How To Look At A Leaf

Today we begin to learn what we can about the leaves of plants. I hope that enough fresh green leaves have been brought to school to allow every child here to have one on the desk before him, so that he may see, as far as is possible, just what is being talked about.

This picture shows you the leaf of the quince. Now, suppose you held in your hand a leaf fresh from the quince tree, and were asked to describe it to a blind person, how would you tell about it?

You would begin, I fancy, by saying, “This leaf is green,” for the color of an object is one of the things we notice first.

Next perhaps you would describe its shape. “This quince leaf is rounded, yet it is too long to be called a round leaf.” So you would use the word “oblong.”

Like most leaves, then, it is green; and like some other leaves, it is oblong.

Now look at this picture of the maple leaf. This, you see, is not oblong, but three-pointed.

What other differences do you notice between these two leaves?

You do not seem quite sure as to whether there are any other differences. But do you not notice that the edge of the maple leaf is cut into little teeth, like the edge of a saw, while the edge of the quince leaf is smooth?

And let me tell you here, that when I speak of a leaf, I speak not only of the enlarged flat surface we call the “leaf blade,” but also of the “leafstalk.” A leaf usually consists of a leafstalk and a leaf blade, though some leaves are set so close to the stem that they have no room for any stalks of their own.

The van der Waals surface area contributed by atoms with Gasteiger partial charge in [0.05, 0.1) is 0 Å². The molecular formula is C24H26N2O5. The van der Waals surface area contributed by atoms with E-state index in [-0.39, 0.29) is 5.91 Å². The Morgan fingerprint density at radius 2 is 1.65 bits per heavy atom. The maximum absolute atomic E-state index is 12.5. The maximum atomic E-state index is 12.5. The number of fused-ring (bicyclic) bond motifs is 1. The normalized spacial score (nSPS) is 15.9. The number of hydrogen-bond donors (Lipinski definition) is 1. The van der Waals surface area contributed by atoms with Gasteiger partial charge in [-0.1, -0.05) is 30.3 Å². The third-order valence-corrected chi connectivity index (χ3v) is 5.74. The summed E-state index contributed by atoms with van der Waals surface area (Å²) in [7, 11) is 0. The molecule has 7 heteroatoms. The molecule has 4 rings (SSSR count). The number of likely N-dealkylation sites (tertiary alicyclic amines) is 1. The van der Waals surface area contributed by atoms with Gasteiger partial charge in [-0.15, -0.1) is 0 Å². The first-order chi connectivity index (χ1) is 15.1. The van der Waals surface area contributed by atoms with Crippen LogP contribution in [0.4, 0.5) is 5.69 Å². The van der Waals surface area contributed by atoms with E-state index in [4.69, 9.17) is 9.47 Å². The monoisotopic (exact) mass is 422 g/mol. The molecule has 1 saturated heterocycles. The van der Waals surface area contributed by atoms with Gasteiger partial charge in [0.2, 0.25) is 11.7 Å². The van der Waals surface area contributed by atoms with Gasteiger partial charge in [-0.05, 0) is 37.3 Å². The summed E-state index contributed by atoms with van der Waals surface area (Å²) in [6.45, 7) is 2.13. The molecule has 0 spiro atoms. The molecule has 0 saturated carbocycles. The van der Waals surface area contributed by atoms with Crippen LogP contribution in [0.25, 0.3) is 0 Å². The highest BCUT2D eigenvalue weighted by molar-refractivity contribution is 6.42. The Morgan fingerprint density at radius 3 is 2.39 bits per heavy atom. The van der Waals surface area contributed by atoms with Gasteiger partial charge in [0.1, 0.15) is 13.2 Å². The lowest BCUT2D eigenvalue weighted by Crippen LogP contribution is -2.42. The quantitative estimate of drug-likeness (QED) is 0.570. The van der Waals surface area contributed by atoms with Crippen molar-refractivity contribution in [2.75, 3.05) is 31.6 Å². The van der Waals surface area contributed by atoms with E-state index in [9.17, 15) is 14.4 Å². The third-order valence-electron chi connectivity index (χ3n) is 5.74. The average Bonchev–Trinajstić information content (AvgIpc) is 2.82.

“Oh! then,” you answer, “the leafstalk of the maple is much longer than that of the quince, and there are little bits of leaves at the foot of the quince leafstalk which the maple is without.”

You have done very well, and have noticed just those things which you should.

The shape of the leaf blade, whether the edge of this is toothed, the length of the leafstalk, and whether this has any little leaves at its foot where it joins the stem, are things always worth noticing.

Now take your leaves and hold them up against the light, or else look at the picture of the quince leaf, and study carefully the make-up of the blade.

You see that this is divided lengthwise by a heavy rib which juts out on the lower side. From this “midrib,” as it is called, run a great many smaller lines. These are called “veins.” And from these branch off still smaller veins that bear the name of “veinlets.” And somewhat as the paper is stretched over the sticks of a kite, so from the leaf’s midrib to its edge, and from vein to vein, is drawn the delicate green material which makes up the greater part of the leaf.

What I wish you to learn this morning is, how to look at a leaf.

Before using our brains rightly, we must know how to use our eyes. If we see a thing as it really is, the chances are that our thoughts about it will be fairly correct.

But it is surprising how often our eyes see wrong.

If you doubt this, ask four or five of your playmates to describe the same thing,—some street accident, or a quarrel in the playground, which all have seen, or something of the sort,—and then I think you will understand what I mean by saying that few people see correctly.